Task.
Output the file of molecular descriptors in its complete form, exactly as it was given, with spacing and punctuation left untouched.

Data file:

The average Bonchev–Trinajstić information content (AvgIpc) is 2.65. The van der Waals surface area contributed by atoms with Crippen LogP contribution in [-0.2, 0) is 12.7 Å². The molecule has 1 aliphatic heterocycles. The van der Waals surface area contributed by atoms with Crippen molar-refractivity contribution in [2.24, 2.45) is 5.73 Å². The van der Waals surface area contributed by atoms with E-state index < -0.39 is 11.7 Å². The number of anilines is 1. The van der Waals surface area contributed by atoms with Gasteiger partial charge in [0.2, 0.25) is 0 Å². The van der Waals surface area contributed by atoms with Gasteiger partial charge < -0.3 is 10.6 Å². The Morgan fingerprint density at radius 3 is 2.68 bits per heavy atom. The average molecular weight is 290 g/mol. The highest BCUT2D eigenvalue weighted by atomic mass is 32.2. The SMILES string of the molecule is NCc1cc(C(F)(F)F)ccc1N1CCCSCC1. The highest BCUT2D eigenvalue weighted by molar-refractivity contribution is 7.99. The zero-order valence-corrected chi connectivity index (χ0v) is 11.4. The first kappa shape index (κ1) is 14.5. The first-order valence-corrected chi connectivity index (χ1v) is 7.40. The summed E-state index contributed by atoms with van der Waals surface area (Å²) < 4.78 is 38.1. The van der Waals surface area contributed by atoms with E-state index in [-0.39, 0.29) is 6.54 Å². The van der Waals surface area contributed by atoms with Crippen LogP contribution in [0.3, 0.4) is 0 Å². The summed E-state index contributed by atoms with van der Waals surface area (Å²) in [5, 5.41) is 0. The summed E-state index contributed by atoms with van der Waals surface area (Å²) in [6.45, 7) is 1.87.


The average Bonchev–Trinajstić information content (AvgIpc) is 2.65. The van der Waals surface area contributed by atoms with Crippen LogP contribution in [-0.2, 0) is 12.7 Å². The molecule has 1 aliphatic heterocycles. The van der Waals surface area contributed by atoms with Crippen molar-refractivity contribution in [2.24, 2.45) is 5.73 Å². The van der Waals surface area contributed by atoms with E-state index < -0.39 is 11.7 Å². The number of anilines is 1. The van der Waals surface area contributed by atoms with Gasteiger partial charge in [0.2, 0.25) is 0 Å². The van der Waals surface area contributed by atoms with Gasteiger partial charge < -0.3 is 10.6 Å². The Morgan fingerprint density at radius 3 is 2.68 bits per heavy atom. The average molecular weight is 290 g/mol. The highest BCUT2D eigenvalue weighted by atomic mass is 32.2. The SMILES string of the molecule is NCc1cc(C(F)(F)F)ccc1N1CCCSCC1. The highest BCUT2D eigenvalue weighted by molar-refractivity contribution is 7.99. The zero-order valence-corrected chi connectivity index (χ0v) is 11.4. The first kappa shape index (κ1) is 14.5. The first-order valence-corrected chi connectivity index (χ1v) is 7.40. The summed E-state index contributed by atoms with van der Waals surface area (Å²) < 4.78 is 38.1. The van der Waals surface area contributed by atoms with E-state index in [-0.39, 0.29) is 6.54 Å². The van der Waals surface area contributed by atoms with Crippen LogP contribution in [0.3, 0.4) is 0 Å². The summed E-state index contributed by atoms with van der Waals surface area (Å²) in [5, 5.41) is 0. The summed E-state index contributed by atoms with van der Waals surface area (Å²) in [6.45, 7) is 1.87.